Interview with Dušan Ćalić

Dušan Ćalić  performing one of two renditions of Bobby Hebb's "Sunny"

Dušan Ćalić recorded and released two renditions of Bobby Hebb's "Sunny" on YouTube.

The slower version on this link was inspired partially by Greg Howe's lively take on Bobby's chord changes.

Sunny - uptempo version by Dušan Ćalić

Both were the SUNNY SONG OF THE DAY for July 2 on our companion site,
THE INTERVIEW: When did you start learning to play music, and what instruments?

DC:​ I started a bit later than most people. I was 17 and I started with an acoustic guitar that had three strings on it.​ I always just kind of had fun with that guitar as a child, beating it around, using it as a toy. I started learning guitar much later (17). What were your first memories of favorite songs and how did you hear them? - radio, friends, family, tv, computer?

DC:​ ​
​My family played me a lot of Dire Straits, and some pop and rock music that was popular in Serbia at that time when I was really young. My mother or my father would just play some of that on the stereo or gramophone and I didn't know what that was at the time. It just felt good.

BH.COM: When did you first hear Sunny or any other Bobby Hebb song?

DC:​ ​I knew the melody from Sunny since I can't remember... And I didn't know what song it was, but I knew the melody from TV and radio. It's when I got my first decent internet connection and when I started exploring music, I learned a lot about artists, songs that are considered as "standards" and I found that song I knew but didn't know the title, which was Sunny by Bobby Hebb. Did Sunny influence your style or your songwriting?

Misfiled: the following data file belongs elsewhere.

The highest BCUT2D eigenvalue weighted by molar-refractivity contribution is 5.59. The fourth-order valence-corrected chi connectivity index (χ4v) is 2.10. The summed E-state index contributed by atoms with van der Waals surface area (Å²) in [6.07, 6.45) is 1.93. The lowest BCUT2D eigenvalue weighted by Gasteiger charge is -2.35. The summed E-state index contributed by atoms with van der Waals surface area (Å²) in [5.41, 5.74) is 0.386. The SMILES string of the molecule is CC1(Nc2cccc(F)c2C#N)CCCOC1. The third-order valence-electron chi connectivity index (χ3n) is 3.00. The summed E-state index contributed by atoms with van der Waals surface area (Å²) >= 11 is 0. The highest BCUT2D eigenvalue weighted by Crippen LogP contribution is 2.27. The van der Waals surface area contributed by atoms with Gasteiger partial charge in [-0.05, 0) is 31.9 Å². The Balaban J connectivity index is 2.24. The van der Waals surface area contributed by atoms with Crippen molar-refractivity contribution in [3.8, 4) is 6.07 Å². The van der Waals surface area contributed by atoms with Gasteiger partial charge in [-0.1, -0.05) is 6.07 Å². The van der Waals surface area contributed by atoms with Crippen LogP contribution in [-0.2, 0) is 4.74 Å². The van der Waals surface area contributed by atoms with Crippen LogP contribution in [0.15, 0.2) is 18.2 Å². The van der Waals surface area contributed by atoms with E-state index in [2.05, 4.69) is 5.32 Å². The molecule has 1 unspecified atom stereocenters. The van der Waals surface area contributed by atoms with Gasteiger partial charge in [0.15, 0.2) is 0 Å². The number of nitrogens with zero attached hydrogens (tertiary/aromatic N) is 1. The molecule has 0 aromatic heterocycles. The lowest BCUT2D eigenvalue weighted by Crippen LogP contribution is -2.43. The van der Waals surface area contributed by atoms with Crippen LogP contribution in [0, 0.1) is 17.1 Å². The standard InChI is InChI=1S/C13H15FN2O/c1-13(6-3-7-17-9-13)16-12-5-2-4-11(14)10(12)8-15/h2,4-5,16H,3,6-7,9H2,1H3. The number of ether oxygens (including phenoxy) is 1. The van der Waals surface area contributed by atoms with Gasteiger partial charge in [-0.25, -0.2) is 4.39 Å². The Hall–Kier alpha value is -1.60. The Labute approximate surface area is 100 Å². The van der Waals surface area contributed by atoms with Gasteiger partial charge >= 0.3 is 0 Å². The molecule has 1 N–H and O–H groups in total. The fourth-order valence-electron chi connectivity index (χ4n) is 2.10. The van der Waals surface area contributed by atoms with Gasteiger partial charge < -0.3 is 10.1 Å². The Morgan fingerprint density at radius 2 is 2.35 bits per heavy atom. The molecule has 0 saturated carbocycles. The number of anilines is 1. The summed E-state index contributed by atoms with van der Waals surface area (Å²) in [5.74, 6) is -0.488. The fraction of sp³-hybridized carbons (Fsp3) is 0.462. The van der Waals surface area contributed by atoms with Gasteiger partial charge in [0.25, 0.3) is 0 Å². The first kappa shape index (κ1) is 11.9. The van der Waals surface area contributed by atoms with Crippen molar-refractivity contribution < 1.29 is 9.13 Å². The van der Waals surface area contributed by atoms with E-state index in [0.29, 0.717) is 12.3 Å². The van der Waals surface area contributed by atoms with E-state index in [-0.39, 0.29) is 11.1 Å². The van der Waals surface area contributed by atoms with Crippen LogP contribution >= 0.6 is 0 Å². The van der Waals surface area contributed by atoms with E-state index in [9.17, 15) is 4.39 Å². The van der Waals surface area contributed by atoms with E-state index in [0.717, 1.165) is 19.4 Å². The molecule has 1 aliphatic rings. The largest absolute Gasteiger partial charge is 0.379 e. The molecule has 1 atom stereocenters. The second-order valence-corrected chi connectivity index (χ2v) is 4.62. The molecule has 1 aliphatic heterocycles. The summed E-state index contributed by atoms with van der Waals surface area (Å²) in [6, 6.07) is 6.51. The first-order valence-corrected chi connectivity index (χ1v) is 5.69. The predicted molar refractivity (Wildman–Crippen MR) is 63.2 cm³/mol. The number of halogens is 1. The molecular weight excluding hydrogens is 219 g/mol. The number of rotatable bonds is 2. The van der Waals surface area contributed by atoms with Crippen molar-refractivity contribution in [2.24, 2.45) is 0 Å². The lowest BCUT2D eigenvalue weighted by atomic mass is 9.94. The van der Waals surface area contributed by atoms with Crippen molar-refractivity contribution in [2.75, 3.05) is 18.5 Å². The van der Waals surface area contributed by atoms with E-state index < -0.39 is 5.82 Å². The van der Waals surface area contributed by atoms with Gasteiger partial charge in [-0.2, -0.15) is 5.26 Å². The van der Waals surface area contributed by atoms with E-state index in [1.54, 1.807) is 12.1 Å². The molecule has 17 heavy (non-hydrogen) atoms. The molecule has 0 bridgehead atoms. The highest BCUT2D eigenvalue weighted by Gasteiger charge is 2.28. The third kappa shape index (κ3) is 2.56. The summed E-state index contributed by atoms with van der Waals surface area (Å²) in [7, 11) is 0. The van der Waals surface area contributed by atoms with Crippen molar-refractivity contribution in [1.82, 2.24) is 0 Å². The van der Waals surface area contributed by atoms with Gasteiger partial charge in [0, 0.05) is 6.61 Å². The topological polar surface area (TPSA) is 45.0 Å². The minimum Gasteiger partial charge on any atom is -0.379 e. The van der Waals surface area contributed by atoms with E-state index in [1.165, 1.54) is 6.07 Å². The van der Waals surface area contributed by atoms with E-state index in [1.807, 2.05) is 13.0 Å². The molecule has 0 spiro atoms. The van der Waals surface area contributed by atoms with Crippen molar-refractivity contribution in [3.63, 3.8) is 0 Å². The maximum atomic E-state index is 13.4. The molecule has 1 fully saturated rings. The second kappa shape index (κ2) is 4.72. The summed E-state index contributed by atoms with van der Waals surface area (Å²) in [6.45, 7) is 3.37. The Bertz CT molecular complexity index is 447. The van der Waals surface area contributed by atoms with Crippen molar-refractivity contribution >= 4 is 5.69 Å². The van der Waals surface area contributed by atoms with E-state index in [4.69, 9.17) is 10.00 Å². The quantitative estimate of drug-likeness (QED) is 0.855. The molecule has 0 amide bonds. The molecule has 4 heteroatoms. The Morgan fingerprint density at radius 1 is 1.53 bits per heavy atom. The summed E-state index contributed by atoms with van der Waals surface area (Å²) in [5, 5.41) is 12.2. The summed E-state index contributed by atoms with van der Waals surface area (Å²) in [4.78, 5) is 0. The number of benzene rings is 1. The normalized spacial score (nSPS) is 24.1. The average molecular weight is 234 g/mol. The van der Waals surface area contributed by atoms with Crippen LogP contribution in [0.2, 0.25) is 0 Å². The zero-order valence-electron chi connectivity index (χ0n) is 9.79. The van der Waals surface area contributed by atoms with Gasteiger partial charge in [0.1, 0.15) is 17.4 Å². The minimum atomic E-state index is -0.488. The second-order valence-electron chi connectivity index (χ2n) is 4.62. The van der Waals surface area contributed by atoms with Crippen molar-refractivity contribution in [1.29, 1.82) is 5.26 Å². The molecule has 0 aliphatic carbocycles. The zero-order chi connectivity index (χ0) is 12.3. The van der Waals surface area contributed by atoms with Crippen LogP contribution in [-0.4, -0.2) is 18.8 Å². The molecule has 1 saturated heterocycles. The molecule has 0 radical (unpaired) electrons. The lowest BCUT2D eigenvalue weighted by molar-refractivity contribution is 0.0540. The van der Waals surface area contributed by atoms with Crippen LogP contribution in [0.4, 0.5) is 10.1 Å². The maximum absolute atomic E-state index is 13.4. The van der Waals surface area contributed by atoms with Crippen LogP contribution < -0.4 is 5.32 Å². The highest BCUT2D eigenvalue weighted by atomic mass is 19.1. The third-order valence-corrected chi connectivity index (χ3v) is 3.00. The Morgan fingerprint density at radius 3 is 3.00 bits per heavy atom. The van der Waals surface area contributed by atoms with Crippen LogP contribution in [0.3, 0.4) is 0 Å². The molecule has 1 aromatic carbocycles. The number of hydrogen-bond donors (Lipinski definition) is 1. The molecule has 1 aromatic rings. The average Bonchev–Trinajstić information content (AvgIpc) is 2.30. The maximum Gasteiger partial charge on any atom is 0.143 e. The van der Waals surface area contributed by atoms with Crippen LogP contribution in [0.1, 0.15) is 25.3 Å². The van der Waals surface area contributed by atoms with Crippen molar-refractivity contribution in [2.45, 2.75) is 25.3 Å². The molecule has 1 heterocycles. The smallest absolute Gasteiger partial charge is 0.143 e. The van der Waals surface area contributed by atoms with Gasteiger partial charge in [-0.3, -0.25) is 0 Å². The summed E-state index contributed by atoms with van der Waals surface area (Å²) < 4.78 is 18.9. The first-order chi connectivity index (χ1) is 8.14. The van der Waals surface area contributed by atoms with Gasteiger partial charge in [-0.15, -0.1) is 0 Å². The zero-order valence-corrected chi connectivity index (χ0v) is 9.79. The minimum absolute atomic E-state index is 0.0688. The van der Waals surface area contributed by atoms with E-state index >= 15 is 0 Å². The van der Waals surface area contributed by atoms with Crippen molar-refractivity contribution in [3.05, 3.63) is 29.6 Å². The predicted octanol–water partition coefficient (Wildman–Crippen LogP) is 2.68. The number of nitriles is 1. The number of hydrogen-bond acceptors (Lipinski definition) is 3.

DC​: Yes. Sunny kinda goes up and down the chords in a linear way. I don't know how to put it simply, but the chord changes are a bit different. I really liked that.​
On Ćalić's original music: Echoes is very dreamy, and very excellent.

a)How did that come about?​

Ćalić I wrote the main Echoes melody at the beginning of mu guitar playing "journey".​

I could barely play, but I had the melody​ in my head and somehow, I found it on the guitar. I didn't know the notes on the fretboard back then, I didn't know about chord changes, I didn't know what key it was in nor the scale I should follow to stay in that key. I just went with the melody. After a while, I got good enough to play it without making mistakes, so I plugged the guitar directly into the PC without any effect chain and recorded it. Two or three years later I got into arranging, producing and recording and I turned that short melody into a song. That is probably the purest piece of music I've ever made. Everything else was influenced by something and trying something that I liked at the time. Echoes is all me.